Tuesday, May 30, 2006

NYT: "U.S. Is Sending Reserve Troops to Iraq's West" (David S. Cloud)

The top American commander in Iraq has decided to move reserve troops now deployed in Kuwait into the volatile Anbar Province in western Iraq to help quell a rise in insurgent attacks there, two American officials said Monday.
Although some soldiers from the 3,500-member brigade in Kuwait have moved into Iraq in recent months, Gen. George W. Casey Jr. has decided to send in the remainder of the unit after consultations with Iraqi officials in recent days, the officials said.
The confirmation that the number of American forces in Iraq would grow came on a day of soaring violence in Baghdad. Two Britons working as members of a CBS News television crew were killed on Monday and an American correspondent for the network was critically wounded when a military patrol they were accompanying was hit by a roadside bomb.

The above is from David S. Cloud's "U.S. Is Sending Reserve Troops to Iraq's West" in the New York Times this morning. (For more on the journalists, see the links in yesterday's entry.) The increasingly useless John F. Burns attempts to come roaring to life this morning. His heart may be pumping but the brain's stuck which is why he offers this:

The police said at least 31 other people were killed in bombings and shootings in one of the worst days of bloodshed in the capital for weeks.

31? (Plus the two British employees of CBS News.) Already those who read yesterday's second post are saying, "What!" But hold on. Here's more from Burns:

*The Iraqi police said the attack that killed the CBS crewmen was only one of a sequence of at least eight bombings which, together with a series of drive-by shootings, killed at least 33 people and wounded dozens of others, a fresh surge in violence that has brought hundreds of deaths in the capital in recent weeks.

31+2=33. So far Burnsie supports himself. Hold on until you read the next excerpt:

*At least 25 other people were killed in bombing and shooting attacks elsewhere in the country, including 10 Iraqis working at a camp for members of an exiled Iranian Communist group who died shortly after dawn when a roadside bomb hit their minivan near Khalis, 50 miles north of Baghdad.

25 more? Does he mean on Monday? If so that would raise the total.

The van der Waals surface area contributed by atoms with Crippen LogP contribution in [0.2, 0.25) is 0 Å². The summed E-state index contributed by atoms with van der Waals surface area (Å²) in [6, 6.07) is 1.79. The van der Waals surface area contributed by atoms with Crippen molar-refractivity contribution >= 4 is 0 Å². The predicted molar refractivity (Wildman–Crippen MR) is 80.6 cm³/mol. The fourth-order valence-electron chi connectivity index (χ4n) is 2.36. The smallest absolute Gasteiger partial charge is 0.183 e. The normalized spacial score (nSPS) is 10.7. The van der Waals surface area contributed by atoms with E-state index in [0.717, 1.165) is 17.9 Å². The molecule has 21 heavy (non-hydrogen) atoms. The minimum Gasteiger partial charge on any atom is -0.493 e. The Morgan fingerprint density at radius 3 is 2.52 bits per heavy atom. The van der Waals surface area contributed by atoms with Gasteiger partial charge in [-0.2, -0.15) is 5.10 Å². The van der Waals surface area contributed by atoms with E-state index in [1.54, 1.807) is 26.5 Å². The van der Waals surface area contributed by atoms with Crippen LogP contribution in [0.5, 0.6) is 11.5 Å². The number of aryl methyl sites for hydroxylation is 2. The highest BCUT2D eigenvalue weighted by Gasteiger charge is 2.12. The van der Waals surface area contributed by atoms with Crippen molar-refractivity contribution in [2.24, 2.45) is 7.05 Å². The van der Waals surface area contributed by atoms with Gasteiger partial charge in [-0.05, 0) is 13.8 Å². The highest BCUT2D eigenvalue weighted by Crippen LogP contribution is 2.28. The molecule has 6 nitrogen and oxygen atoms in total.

Let's note the AFP article we noted yesterday:

At least 52 people were killed in a bloody explosion of violence across Iraq on Monday, including a spate of bombings against buses carrying people to work.

At least 52. That's AFP, reporting yesterday on Monday in Iraq. Someone else figure out Burnsie's counting and math.

But we'll note, it only took the deaths of two British and the wounding of one American to get Burnsie all riled up. It's a shame when you consider he's in charge of the Iraqi reports, a shame because Iraqis die day after day, every day and they're left faceless for the most part (even when other outlets report details about them -- or in the case of a child who turned up as one of many corpses discovered recently -or about them and their families. (Remember, he brags of catering his coverage to American tax payers).

(Erika notes that Kimberly Dozier doesn't get a great deal of play in the article, before adding, "But when do women ever in John Burns's reporting?" Agreed.)

Picking up on the deaths that followed the traffic incident in Afghanistan (noted at all community sites on Monday morning), Carlotta Gall's "Anti-U.S. Rioting Erupts in Kabul; at Least 14 Dead" adds this:

But the crash tapped into a latent resentment of the American military presence here, and violence radiated quickly through the city as rumors circulated that the crash might have been deliberate. Gunfire rang out as Afghan police officers and army soldiers tried to contain rioters who rampaged through the streets for about six hours, burning and looting a dozen offices, cars and police posts. By the end of the day at least 14 people were dead and more than 90 injured, hospital officials said. It was the bloodiest day in the capital since the fall of the Taliban in late 2001.

Remember to listen, watch or read (transcripts) Democracy Now! today. The e-mail address for this site is common_ills@yahoo.com.